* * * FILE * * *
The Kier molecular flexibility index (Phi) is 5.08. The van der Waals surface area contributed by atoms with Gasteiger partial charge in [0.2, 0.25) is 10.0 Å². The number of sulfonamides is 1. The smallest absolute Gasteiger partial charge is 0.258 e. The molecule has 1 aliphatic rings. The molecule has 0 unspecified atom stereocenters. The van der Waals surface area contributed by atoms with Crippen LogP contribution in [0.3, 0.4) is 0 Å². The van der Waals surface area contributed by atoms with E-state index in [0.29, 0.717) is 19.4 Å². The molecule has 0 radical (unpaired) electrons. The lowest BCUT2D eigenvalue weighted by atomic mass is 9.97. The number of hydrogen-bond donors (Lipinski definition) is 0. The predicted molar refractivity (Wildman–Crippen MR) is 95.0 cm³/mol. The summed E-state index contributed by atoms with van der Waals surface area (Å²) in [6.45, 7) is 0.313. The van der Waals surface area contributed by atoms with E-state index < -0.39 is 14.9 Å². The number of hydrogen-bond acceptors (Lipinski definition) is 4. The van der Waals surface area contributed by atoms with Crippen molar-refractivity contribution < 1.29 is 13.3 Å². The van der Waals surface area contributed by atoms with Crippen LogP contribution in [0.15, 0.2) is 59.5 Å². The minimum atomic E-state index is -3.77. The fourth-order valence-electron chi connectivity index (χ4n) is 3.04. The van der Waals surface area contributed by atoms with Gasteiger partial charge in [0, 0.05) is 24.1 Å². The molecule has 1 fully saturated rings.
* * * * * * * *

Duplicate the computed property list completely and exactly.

The Kier molecular flexibility index (Phi) is 5.08. The van der Waals surface area contributed by atoms with Gasteiger partial charge in [0.2, 0.25) is 10.0 Å². The number of sulfonamides is 1. The smallest absolute Gasteiger partial charge is 0.258 e. The molecule has 1 aliphatic rings. The molecule has 0 unspecified atom stereocenters. The van der Waals surface area contributed by atoms with Crippen LogP contribution in [0.3, 0.4) is 0 Å². The van der Waals surface area contributed by atoms with E-state index in [0.29, 0.717) is 19.4 Å². The molecule has 0 radical (unpaired) electrons. The lowest BCUT2D eigenvalue weighted by atomic mass is 9.97. The number of hydrogen-bond donors (Lipinski definition) is 0. The predicted molar refractivity (Wildman–Crippen MR) is 95.0 cm³/mol. The summed E-state index contributed by atoms with van der Waals surface area (Å²) in [6.45, 7) is 0.313. The van der Waals surface area contributed by atoms with E-state index < -0.39 is 14.9 Å². The number of hydrogen-bond acceptors (Lipinski definition) is 4. The van der Waals surface area contributed by atoms with Crippen molar-refractivity contribution < 1.29 is 13.3 Å². The van der Waals surface area contributed by atoms with Crippen LogP contribution in [0.15, 0.2) is 59.5 Å². The minimum atomic E-state index is -3.77. The fourth-order valence-electron chi connectivity index (χ4n) is 3.04. The van der Waals surface area contributed by atoms with Gasteiger partial charge in [0, 0.05) is 24.1 Å². The molecule has 1 fully saturated rings.